Baptists in Romania, Hungary, and Yugoslavia: Surviving Hostile
Authorities and Well-Meaning Missionaries
R. Tandy McConnell
Martyrdom . . .
During the 1960s and 1970s, Richard Wurmbrand, the Romanian expatriate who built a career out of his anti-Communist diatribes, spoke boldly and repeatedly on behalf of the “martyred churches” behind the Iron Curtain. At the same time, he anathematized in the strongest possible terms those Christians in Eastern Europe and the Soviet Union for whom the cost of discipleship did not include prison, exile, or a life of secrecy. There was for him no room for compromise. Christians who lived under Communist rule were either martyrs or apostates. Christians who cooperated with the Communist authorities, or who avoided conflict simply by remaining quiet, were guilty of denying Christ.
. . . Versus Accommodation
Yet martyrdom was a vocation to which few Christians in Eastern Europe – or elsewhere – appear to have been called. For most, faithfulness to theirreligion and loyalty to the government did not seemaltogether as contradictory as Wurmbrand insisted itought to have been. If Wurmbrand and his sponsors could enjoy a comfortable moral certitude – as well as a comfortable life in the West – most religious people who tried to live out their faith in consistently hostile climates found some compromises unavoidable. Most bishops, pastors, and religious leaders chose their battles carefully. Few followed the uncompromising example of Hungary’s Josef Cardinal Mindszenty. Even Josif Ţon, the Romanian dissident, seems to have made substantial efforts to avoid antagonizing the Ceausescu regime, even as he pushed for greater freedom of religion and church autonomy – issues that put him clearly at odds with the authorities. In an article he wrote for Fundamentalist Journal on “The Christian Church under Communism,” Ţon acknowledged that evening Romania religious oppression, while very real, had not driven the churches underground. The social and political costs of active participation in religion were higher in Romania than in Western Europe, or even in Hungary or Yugoslavia, but not so high that millions of Orthodox, Catholics, and Protestants were not willing to pay it. But the editors of Fundamentalist Journal knew, as Ţon perhaps did not, that their readership wanted moral absolutes, not ambiguities: Communists were bad. They oppressed the church, killed the saints, tortured the faithful witnesses. Thus the photo layout that headed Ţon’s article pictured a scene from concentration camp: a Bible thrown casually into the mud lay next to an outstretched hand which was crushed beneath a neatly shined jackboot.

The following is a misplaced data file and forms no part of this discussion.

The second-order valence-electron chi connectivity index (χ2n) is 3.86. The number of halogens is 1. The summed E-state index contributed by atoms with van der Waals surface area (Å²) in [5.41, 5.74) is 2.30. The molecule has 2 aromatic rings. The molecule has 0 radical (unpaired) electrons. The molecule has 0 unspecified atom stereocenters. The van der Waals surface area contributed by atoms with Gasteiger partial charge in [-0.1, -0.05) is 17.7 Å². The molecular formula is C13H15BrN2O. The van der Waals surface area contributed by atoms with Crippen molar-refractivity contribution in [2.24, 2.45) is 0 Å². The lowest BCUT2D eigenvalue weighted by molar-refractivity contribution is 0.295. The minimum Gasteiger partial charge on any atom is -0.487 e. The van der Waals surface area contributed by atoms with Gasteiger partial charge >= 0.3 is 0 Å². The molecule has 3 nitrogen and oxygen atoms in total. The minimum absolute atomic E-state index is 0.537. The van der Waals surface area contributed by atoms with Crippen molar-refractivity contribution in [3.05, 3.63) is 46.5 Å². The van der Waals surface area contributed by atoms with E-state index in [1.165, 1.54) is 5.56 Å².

This marked incongruity between the dramatic picture and Ţon’s carefully written article neatly summarizes the disjunction between myths and realities in the religious history of Eastern Europe during the Cold War.1 As the experience of Baptists in Yugoslavia, Hungary, and Romania demonstrates, the governments of these countries made extensive use of concentration camps and jackboots when dealing with religion only in the first years of the Cold War era. In the 1960s and 1970s, all three governments sought to diminish the place of religion in society, but the restrictions they placed on religious activities, while certainly a burden on the faithful, still left substantial room for individual religious belief. Religion was of concern to the government only when it threatened the ideological hegemony of the Communist Party.
Baptists in Yugoslavia were few in number and were further divided among six nationalities, including Slovaks, Romanians, and Germans. As a result, they could never have threatened the government’s ideological hegemony, even if that had been their goal.
Hungary’s Diakonia Theology
In Hungary, Baptists were better organized and much more unified than in Yugoslavia, but went to much greater lengths to avoid even the appearance of offering an ideological alternative to socialism.Diakonia theology, emphasizing Christian service to society in cooperation with, and even under the direction of, the Marxist state, served to align Hungary’s Protestant and Catholic churches with the goals of the state. If Hungarian Christians could not embrace Socialism with a whole heart, they were expected, at the very least, to serve the interests of the Hungarian nation and its government. By adopting Diakonia theology, the Hungarian Baptist Church was able to maintain institutional continuity and autonomy throughout the Cold War era. Butane can only wonder what long-term effect such an ideology will have on the denomination’s life.
Romanian Growth Despite Repression
Romanian Baptists endured a longer period of persecution and a more hostile political climate than did Baptists in either Hungary or Yugoslavia, and the regime seems to have succeeded in its campaign to regulate their affairs and subvert their leadership. In the climate of quiet desperation that Ceausescu’s version of socialism engendered, religion offered one of the few places where an independent culture could flourish.